Note: This is an archived Handbook entry from 2009. Search for this in the current handbook
|Dates & Locations:|| |
This subject has the following teaching availabilities in 2009:Semester 2, - Taught on campus.
Timetable can be viewed here. For information about these dates, click here.
|Time Commitment:||Contact Hours: Thirty-six hours of lectures, 12 hours of tutorials |
Total Time Commitment: Not available
521-225 Integrated Biomedical Science, 536-225 Integrated Biomedical Science II
|Recommended Background Knowledge:||None|
|Non Allowed Subjects:||None|
|Core Participation Requirements:||
For the purposes of considering request for Reasonable Adjustments under the Disability Standards for Education (Cwth 2005), and Student Support and Engagement Policy, academic requirements for this subject are articulated in the Subject Overview, Learning Outcomes, Assessment and Generic Skills sections of this entry.
It is University policy to take all reasonable steps to minimise the impact of disability upon academic study, and reasonable adjustments will be made to enhance a student's participation in the University's programs. Students who feel their disability may impact on meeting the requirements of this subject are encouraged to discuss this matter with a Faculty Student Adviser and Student Equity and Disability Support: http://services.unimelb.edu.au/disability
CoordinatorAssoc Prof Andrea O'Connor
|Subject Overview:||Students studying Tissue Engineering will become familiar with the history, scope and potential of tissue engineering. This will include the use of biomaterials in tissue engineering; major scaffold materials and fabrication methods, scaffold strength and degradation. Cell sources, selection, challenges and potential manipulation. Cell-surface interactions, biocompatibility and the foreign body reaction, and surface engineering. The role and delivery of growth factors for tissue engineering applications. In vitro and in vivo tissue engineering strategies, challenges, cell culture, scale-up issues and transport modelling. Ethical and regulatory issues. Clinical applications of tissue engineering, such as bone regeneration, breast reconstruction, cardiac and corneal tissue engineering, and organogenesis (e.g. pancreas).|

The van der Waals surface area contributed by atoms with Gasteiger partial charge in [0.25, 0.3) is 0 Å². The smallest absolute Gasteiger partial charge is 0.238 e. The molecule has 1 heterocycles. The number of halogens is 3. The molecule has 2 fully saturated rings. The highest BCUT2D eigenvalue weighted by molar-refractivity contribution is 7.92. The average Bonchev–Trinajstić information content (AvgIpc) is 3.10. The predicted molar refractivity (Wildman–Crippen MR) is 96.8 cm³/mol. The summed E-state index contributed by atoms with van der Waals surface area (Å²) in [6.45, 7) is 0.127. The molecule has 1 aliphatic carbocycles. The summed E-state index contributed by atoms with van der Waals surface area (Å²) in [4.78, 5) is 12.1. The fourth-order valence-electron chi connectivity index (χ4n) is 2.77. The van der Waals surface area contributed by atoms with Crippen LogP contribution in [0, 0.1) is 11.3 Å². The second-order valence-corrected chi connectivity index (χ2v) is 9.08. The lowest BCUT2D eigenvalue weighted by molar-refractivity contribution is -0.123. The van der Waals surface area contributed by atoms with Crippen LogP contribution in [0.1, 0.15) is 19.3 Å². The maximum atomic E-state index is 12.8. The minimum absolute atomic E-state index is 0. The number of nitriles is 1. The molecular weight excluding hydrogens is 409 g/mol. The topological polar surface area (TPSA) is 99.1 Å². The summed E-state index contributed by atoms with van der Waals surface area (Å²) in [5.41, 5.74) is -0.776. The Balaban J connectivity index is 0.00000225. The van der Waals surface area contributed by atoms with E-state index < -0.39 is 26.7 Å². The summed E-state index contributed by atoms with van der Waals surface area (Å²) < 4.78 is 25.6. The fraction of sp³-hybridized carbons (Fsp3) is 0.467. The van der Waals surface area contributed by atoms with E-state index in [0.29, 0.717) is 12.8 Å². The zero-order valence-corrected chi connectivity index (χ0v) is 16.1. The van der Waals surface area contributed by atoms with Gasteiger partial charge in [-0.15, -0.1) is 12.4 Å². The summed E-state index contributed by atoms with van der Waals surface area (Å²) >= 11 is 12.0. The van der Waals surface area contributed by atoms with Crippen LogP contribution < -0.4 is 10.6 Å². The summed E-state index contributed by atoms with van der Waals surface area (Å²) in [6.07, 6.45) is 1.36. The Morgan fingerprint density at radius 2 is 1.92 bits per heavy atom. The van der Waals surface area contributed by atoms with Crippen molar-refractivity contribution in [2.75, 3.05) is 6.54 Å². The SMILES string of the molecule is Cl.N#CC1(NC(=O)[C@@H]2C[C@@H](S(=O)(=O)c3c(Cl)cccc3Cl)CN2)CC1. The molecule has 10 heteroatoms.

On completion of this subject/ course students should be able to:
- explain the significance and future potential of tissue engineering
- identify key challenges in tissue engineering of different human tissues
- describe the design, fabrication and biomaterials selection criteria for tissue engineering scaffolds
- describe the sources and challenges of using stem cells and non-stem cells for tissue engineering
- use simple models to quantify aspects of bioreactor design
- explain the ethical and regulatory issues of significance in tissue engineering.
An end-of-semester examination of three hours contributing 80% of the final assessment and an assignment not exceeding 4000 words contributing 20% of the assessment, due in the second half of the semester.
|Recommended Texts:|| |
Information Not Available
|Breadth Options:|| |
This subject is not available as a breadth subject.
|Fees Information:||Subject EFTSL, Level, Discipline & Census Date|
Bachelor of Engineering (Biomedical)Biocellular |
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